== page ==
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Handbook for Survival

Office of Civil Defense
Georgia Center for Continuing Education
University of Georgia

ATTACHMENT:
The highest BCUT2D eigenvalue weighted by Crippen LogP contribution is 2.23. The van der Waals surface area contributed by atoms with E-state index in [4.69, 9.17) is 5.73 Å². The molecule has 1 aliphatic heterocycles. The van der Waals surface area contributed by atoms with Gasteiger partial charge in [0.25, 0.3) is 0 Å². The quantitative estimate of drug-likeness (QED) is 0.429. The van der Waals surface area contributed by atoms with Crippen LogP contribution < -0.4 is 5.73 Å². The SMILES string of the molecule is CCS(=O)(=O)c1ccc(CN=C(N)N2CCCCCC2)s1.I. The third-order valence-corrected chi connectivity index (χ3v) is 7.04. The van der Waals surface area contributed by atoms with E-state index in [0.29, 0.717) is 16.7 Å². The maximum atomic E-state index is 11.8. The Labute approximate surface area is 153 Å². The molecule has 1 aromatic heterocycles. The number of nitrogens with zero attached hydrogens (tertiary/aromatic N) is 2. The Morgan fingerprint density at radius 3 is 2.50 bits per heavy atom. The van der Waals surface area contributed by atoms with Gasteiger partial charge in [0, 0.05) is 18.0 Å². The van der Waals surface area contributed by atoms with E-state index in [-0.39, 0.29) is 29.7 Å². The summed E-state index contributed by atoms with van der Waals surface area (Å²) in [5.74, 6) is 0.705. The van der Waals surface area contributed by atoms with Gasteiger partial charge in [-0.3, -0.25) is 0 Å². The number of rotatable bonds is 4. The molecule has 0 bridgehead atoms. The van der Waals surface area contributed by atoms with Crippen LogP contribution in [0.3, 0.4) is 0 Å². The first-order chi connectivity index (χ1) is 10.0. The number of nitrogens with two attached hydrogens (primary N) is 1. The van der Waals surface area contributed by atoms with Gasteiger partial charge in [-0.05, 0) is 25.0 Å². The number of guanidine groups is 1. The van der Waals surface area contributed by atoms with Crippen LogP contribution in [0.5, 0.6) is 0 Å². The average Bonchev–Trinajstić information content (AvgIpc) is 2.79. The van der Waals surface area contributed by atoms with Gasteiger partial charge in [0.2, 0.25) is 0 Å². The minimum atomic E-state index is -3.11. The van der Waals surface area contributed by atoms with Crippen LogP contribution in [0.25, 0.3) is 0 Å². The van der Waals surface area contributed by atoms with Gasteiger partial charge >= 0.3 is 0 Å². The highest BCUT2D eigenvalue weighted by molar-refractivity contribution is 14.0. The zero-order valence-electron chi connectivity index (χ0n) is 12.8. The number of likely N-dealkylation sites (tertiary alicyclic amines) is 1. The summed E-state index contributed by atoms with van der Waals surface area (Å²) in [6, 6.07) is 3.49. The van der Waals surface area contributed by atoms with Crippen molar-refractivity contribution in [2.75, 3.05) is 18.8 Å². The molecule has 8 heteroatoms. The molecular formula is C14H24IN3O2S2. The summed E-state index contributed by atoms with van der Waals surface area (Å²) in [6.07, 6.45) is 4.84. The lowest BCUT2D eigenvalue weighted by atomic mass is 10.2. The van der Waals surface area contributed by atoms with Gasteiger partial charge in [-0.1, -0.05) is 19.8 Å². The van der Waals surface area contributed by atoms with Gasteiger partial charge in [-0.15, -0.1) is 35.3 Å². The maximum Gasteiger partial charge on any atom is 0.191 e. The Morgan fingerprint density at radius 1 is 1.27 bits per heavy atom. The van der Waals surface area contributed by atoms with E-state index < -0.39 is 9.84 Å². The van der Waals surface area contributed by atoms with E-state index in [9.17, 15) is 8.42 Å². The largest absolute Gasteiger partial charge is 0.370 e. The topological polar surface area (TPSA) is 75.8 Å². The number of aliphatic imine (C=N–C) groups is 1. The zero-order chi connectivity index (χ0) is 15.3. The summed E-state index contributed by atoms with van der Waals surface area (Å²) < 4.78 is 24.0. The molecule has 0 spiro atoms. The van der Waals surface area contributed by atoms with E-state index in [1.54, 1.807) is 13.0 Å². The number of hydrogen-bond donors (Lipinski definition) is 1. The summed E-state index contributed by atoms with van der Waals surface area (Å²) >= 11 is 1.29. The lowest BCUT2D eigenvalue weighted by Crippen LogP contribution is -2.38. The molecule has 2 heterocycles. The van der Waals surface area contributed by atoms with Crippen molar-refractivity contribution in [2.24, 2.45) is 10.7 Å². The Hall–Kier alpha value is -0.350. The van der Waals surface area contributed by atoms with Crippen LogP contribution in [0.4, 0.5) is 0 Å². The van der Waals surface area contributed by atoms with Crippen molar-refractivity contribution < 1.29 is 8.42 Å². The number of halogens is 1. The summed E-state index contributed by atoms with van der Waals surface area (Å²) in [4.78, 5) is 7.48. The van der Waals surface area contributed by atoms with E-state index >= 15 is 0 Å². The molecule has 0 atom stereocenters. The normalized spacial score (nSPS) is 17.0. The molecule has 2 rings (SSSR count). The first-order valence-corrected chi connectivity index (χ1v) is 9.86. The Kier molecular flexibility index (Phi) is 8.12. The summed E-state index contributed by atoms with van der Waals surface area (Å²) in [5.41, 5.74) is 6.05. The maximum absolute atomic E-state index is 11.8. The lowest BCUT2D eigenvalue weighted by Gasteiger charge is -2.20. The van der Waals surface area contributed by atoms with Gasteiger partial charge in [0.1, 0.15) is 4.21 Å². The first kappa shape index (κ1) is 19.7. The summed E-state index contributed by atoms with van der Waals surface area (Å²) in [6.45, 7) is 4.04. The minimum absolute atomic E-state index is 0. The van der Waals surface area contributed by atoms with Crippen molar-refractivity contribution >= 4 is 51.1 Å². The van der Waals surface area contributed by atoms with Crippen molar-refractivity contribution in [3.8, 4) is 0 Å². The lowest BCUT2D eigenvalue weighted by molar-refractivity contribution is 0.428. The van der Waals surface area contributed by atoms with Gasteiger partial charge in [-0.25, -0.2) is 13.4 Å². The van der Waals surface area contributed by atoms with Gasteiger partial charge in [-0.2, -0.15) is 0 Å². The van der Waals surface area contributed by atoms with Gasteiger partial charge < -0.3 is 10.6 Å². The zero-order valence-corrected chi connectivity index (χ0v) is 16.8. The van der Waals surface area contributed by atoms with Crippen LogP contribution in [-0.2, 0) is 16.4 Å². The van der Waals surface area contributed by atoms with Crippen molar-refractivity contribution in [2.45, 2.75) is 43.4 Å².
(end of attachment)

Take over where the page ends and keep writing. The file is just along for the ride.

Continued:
"The severest assumption, of course, is that the civilian population will be totally unprepared and suddenly thrust into the community fallout shelter situation.Researchers with the Office of Civil Defense made this declaration in 1964 while summarizing two years of extensive tests designed to reveal how life in a fallout shelter would affect the occupants.(1)  These "habitability" studies, conducted primarily in Athens, Georgia, saw large groups of men, women, and children agree to live in a downtown warehouse for up to a week while scientists from various academic backgrounds compiled data on their behavior.  Participants in these early studies were aided by federally trained leaders who directed all aspects of the shelter stay.  Observers were quick to note, however, how unlikely the presence of such qualified personnel would be in an actual nuclear war, as there were far too few civil defense volunteers to staff every public fallout shelter.  While tactfully admitting that sufficient numbers of Americans would not seek certification as government approved shelter managers, officials instead recommended the creation of a handbook to guide otherwise untrained shelter occupants through an emergency period.(2)  In 1965, the OCD decided to test the effectiveness of their newly published guide by having 300 people stay in a simulated fallout shelter for seven days without the benefit of an organized leadership structure.  A production team from the University of Georgia captured the results on film and released their footage under the apt title Handbook for Survival.(3)